I so look forward to your latest installments!






3 comments:

Roia said...

Okay, I know it may be sort of weird to comment on my own darned post, but I'm going to do it anyway. I think this particular prompt has some significance for me because of having worked in an institution for so long. I think my forgetfulness with regard to some of my clients is sometimes a way for them to (on some subconscious level) convey that they feel forgotten. Many of my clients don't have families who visit, and many have been there for years and years (since they were quite young).

On the other hand, I think, if I were to dig deeper, I wonder if some people feel "forgettable" and that we, as therapists, pick that up and "act it out" (through the miracle of projective identification) by forgetting that particular person.

I'm thinking this might be an issue in other populations as well.

Anonymous said...

Hello! I am glad that i found someone who knows music is somthing more then just entertainment. I have found that out my self a few years ago. I am concidering the possibly of becoming a music therapist myself. I am sure you know a great deal more then i do about using music in the healing process. I came to know someone who is very passionate about music, with a PhD in the subject of music. What specifically I am not sure, i never bother to ask. His name is Michael Ballam. Anyways, he has givin me some information on music. I want to share what i know with others and hope they can find help from it. I believe in helping people. I care about people and want to help them. The info that i have to share is way to lengthy for this comment box, for that reason i started my own blog,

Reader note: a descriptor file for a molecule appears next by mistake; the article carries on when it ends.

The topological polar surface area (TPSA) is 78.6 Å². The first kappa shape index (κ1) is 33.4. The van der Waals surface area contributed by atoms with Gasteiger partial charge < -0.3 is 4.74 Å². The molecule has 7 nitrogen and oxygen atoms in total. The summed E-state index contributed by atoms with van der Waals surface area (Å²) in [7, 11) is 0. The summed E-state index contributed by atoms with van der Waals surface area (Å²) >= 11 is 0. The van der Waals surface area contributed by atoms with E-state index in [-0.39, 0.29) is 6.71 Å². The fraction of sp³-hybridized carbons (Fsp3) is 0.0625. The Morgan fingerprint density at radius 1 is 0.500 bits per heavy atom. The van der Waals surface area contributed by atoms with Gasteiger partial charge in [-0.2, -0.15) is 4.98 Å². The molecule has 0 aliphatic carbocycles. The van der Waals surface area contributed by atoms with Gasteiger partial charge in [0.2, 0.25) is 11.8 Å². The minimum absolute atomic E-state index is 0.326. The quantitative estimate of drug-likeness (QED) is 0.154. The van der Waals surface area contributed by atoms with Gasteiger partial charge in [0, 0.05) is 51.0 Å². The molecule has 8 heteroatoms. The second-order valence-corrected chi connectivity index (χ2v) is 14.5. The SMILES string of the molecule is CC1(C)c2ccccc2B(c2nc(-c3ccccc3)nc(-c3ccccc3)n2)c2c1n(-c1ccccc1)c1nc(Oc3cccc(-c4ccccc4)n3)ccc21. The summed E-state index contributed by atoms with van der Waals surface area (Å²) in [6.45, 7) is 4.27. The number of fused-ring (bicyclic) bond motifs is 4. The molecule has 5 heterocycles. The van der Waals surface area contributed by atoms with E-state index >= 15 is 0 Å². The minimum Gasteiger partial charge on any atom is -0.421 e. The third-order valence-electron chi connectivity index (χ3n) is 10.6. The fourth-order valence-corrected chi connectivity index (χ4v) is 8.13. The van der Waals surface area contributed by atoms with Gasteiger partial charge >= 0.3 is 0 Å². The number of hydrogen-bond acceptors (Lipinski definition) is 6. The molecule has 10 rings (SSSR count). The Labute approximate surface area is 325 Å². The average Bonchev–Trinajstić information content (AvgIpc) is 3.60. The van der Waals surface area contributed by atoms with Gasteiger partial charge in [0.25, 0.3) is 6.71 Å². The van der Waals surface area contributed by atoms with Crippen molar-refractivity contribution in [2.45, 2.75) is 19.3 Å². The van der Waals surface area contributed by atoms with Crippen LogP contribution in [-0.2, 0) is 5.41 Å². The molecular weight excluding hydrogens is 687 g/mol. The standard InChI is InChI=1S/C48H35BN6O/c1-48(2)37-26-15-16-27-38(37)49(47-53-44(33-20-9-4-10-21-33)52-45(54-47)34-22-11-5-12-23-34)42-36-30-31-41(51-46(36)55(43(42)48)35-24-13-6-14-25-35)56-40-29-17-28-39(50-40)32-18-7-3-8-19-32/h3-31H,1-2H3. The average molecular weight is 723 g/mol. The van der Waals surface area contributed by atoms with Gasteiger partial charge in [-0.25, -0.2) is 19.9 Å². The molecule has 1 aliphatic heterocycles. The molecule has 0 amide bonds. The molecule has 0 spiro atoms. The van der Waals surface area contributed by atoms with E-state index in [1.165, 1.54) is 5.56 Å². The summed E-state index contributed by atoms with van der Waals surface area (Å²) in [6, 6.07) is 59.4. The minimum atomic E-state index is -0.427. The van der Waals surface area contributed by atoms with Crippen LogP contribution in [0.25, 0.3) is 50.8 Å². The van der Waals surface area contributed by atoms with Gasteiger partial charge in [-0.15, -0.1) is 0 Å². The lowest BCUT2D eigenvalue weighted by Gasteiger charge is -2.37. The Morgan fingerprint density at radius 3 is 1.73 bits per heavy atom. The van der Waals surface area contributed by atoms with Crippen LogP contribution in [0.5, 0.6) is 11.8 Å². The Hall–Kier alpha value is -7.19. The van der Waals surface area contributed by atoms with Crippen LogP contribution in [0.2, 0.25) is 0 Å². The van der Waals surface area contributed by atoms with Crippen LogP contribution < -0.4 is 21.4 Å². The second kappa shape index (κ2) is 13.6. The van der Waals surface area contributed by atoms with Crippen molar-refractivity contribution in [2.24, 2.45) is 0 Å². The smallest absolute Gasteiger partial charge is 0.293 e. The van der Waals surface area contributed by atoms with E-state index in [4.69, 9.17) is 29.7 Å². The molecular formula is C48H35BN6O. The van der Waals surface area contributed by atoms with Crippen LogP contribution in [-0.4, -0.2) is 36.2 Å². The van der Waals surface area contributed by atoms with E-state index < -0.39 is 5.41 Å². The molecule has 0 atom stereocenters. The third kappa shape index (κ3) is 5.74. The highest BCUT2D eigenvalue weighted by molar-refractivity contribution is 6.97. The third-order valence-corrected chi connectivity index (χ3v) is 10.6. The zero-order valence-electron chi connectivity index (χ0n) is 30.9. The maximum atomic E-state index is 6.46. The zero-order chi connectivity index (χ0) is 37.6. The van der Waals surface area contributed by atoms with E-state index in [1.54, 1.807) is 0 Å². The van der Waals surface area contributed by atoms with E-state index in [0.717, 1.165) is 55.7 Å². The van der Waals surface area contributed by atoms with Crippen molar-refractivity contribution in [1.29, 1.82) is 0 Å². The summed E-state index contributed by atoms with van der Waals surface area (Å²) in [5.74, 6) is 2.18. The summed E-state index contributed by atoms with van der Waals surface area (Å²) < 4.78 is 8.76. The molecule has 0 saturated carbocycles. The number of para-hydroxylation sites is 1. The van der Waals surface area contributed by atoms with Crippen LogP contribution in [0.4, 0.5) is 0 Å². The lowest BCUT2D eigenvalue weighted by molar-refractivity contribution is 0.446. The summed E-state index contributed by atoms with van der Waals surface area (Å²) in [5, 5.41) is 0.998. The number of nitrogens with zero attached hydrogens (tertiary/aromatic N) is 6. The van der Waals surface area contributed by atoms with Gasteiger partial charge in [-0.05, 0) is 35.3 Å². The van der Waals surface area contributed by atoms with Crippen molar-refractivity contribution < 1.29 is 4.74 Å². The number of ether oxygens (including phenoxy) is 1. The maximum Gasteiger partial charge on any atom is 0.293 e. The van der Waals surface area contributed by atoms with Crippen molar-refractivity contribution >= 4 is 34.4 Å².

beet9hoven.blogspot.com
Here are a few titles of someof the posts that i think might be helpful to a music therapist, you might already know about this information, but i wish to share it anyways and hope there is somthing else i can give so you can help your clients. Here they are; Words and Water Music, Handel and Healing, Albert's Accidental Acquisition, Jefferson's Jamming, Songs and Strokes, A Call Form California, and others. I invite you read my blog and hope you can find something to use. There are are fantastic lectures from Michael Ballam called "Music and the Mind" and "More Music and The Mind" on CD. You can get these products from his web site. www.michaelballam.com He goes into more detail about what i have in my blog, my blog is info he has written and givin to me and he is okay with me sharing it. They are unedited notes of his, so don't take the illiteracy of these notes against him. If you want to read the whole blog, please read the "PLEASE NOTE:" paragraph in bright red letters that is located near the top of the page.

Roia said...

Hello @anonymous. Indeed music is an integral part of our lives. Thanks for stopping by and for sharing your thoughts. Good luck in the blogosphere!